# Renormalization of field strength

I'm revisiting the elementary algorithms of renormalization that are taught in a classroom setting and find that the procedure taught to students is as follows:

1. Write down the bare Lagrangian: $\mathcal{L}_0$
2. Renormalize the field strengths: $\phi_0\rightarrow Z^{1/2}\phi_r$
3. Renormalize coupling constants: e.g. $Z^2\lambda_0\rightarrow Z_\lambda \mu^{2\epsilon}\lambda_R$
4. For perturbation theory rewrite $Z=1+\delta$, where $\delta$'s are counterterms.

I have thought long and hard about steps 2 and 3 (especially in the context of operator renormalization), and have come to the following conclusions which I would like verified.

In step 3, the renormalization of coupling constants is actually the renormalization of the operator product multiplying the coupling constant. And, in step 2, when they renormalize the field strength, it is not the renormalization of a single operator; they are actually renormalizing another composite operator: the kinetic term $\partial_\mu\phi\,\partial^\mu\phi$. The renormalization of a single operator $\phi$ actually corresponds to tadpoles, the one-point function.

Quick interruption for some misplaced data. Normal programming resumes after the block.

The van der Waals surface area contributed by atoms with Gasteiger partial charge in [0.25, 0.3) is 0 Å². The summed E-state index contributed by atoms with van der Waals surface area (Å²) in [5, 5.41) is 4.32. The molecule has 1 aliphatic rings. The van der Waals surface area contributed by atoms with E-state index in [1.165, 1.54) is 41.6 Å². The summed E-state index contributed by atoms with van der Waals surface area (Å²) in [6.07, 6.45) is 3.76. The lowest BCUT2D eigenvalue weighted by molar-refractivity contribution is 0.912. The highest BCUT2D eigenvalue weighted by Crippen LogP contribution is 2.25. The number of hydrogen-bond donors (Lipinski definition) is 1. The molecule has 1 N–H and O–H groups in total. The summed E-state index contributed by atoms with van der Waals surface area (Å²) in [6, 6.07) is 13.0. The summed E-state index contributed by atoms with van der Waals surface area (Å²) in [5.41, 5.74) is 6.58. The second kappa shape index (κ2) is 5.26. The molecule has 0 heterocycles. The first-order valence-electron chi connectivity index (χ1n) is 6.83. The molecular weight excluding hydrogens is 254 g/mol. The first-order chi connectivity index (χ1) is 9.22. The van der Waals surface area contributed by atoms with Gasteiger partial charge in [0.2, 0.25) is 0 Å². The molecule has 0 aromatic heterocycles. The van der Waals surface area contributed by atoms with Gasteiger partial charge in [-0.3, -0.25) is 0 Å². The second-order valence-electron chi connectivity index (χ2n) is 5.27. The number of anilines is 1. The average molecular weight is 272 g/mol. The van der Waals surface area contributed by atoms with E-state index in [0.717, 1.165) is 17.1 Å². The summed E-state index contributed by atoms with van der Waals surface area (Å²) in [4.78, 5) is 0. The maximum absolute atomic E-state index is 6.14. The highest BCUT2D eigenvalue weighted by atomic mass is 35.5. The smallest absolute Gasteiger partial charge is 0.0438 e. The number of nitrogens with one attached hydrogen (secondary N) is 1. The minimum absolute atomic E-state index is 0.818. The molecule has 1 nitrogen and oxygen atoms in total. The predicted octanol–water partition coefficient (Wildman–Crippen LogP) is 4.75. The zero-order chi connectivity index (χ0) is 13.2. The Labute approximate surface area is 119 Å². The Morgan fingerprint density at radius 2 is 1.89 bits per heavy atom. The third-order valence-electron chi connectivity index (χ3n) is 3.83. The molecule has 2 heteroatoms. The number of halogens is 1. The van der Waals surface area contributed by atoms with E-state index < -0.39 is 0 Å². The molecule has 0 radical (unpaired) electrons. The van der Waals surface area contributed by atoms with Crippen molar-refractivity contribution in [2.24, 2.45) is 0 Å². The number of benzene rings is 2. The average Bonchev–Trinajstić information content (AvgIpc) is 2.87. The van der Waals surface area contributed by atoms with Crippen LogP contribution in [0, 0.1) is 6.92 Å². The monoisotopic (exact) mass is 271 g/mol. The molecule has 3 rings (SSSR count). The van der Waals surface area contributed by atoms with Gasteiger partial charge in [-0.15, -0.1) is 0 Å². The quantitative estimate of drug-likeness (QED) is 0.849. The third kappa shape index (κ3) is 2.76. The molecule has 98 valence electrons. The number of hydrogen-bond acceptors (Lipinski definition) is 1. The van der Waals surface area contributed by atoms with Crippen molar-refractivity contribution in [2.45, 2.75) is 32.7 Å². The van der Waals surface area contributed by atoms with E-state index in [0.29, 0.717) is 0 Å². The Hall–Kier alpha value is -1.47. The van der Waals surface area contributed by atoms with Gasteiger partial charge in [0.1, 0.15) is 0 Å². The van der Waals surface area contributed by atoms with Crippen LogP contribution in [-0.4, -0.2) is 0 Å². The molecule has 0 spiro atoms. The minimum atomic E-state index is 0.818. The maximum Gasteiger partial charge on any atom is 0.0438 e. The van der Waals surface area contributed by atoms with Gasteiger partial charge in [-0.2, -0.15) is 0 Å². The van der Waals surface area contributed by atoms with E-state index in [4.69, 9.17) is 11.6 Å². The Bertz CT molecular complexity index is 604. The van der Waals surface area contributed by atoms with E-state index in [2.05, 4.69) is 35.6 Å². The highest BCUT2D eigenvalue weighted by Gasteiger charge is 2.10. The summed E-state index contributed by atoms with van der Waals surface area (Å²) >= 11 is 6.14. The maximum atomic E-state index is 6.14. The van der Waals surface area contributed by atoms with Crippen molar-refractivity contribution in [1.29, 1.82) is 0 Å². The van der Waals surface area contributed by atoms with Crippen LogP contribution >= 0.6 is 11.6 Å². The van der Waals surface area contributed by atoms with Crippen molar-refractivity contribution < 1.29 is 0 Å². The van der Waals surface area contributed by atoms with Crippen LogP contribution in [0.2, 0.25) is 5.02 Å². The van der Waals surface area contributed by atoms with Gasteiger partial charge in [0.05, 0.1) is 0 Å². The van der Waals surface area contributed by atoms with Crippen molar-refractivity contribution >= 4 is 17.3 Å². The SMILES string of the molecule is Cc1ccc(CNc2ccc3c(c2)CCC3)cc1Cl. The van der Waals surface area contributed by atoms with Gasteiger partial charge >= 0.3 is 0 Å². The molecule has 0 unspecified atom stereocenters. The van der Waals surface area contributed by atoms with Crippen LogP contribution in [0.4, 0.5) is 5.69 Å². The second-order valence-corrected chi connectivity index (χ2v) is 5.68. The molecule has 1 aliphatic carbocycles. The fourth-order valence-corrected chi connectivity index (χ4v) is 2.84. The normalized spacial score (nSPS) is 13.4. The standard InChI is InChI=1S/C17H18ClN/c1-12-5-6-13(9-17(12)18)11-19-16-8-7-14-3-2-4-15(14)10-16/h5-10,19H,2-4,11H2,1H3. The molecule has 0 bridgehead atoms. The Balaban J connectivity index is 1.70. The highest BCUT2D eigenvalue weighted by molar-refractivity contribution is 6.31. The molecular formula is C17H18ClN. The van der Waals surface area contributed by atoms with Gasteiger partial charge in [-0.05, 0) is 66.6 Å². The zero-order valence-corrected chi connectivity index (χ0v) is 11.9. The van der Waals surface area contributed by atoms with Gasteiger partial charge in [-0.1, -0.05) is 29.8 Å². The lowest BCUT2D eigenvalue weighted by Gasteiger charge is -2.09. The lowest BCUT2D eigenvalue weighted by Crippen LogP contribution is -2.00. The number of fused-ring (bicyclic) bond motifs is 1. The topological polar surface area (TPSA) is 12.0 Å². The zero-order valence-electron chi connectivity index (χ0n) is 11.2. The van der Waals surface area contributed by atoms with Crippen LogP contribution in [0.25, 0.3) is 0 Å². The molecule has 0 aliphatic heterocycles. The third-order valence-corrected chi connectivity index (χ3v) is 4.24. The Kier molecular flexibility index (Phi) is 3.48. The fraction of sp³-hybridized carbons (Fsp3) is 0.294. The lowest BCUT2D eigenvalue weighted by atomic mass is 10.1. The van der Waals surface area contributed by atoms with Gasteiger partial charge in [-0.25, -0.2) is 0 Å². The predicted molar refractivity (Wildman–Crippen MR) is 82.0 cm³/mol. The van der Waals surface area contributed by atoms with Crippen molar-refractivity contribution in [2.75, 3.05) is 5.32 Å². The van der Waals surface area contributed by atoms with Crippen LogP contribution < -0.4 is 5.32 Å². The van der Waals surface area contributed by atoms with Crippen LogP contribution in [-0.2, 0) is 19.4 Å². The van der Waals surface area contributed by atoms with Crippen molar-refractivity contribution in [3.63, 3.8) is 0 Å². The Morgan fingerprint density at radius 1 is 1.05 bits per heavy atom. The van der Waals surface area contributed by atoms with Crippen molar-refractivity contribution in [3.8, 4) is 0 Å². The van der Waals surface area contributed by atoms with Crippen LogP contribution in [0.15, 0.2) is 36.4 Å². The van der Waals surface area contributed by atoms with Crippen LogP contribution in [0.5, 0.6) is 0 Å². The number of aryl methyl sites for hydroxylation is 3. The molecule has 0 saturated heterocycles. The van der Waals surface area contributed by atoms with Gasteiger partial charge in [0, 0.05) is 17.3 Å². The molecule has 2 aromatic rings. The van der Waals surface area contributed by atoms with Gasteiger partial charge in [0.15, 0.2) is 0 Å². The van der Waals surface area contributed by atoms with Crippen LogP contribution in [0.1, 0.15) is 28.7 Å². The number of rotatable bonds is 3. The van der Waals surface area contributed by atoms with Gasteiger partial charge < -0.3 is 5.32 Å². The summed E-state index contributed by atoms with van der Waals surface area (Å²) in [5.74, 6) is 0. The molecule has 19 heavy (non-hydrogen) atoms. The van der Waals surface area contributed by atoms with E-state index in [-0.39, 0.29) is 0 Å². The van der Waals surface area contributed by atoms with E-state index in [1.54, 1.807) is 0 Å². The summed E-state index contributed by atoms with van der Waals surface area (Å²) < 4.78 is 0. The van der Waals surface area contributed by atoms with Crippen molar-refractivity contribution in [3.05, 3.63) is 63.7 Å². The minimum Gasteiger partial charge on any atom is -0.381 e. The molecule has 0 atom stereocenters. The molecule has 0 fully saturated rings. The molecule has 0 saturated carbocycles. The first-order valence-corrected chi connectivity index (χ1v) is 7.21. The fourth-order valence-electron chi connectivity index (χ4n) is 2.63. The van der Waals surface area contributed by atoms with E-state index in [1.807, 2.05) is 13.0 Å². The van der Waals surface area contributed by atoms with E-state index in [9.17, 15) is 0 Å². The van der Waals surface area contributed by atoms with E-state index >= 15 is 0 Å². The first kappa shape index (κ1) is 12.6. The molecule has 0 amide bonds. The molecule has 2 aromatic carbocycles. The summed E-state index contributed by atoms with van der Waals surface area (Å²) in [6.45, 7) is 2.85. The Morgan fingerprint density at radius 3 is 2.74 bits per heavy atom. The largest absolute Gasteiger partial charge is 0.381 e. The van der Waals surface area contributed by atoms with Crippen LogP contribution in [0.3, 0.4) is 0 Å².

Am I interpreting this correctly?

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Yes, the source is the kinetic term, so it is the normalization of a composite operator, but it is the same as rescaling $\phi$ by Z, so the use the language of normalizing the field strength. The translation shift of a single operator $\phi$ corresponds to tadpoles, and rescaling $\phi$ is only a translation shift if $\phi$ has a VEV, and then the tadpole formalism is annoying in the region where you need a Maxwell construction. There was a question on tadpoles and effective action which I didn't answer yet, because of the Maxwell construction issue for the effective action. – Ron Maimon Nov 4 '12 at 2:21
Thanks for the answer. And, so like $\phi$, can I expect any composite operator to have a multiplicative and an additive component to its renormalization? that is, $\mathcal{O}\rightarrow Z\mathcal{O}+Y$ ? – QuantumDot Nov 4 '12 at 2:47
Only a multiplicvative one, one constant per monomial. – Arnold Neumaier Nov 19 '12 at 9:57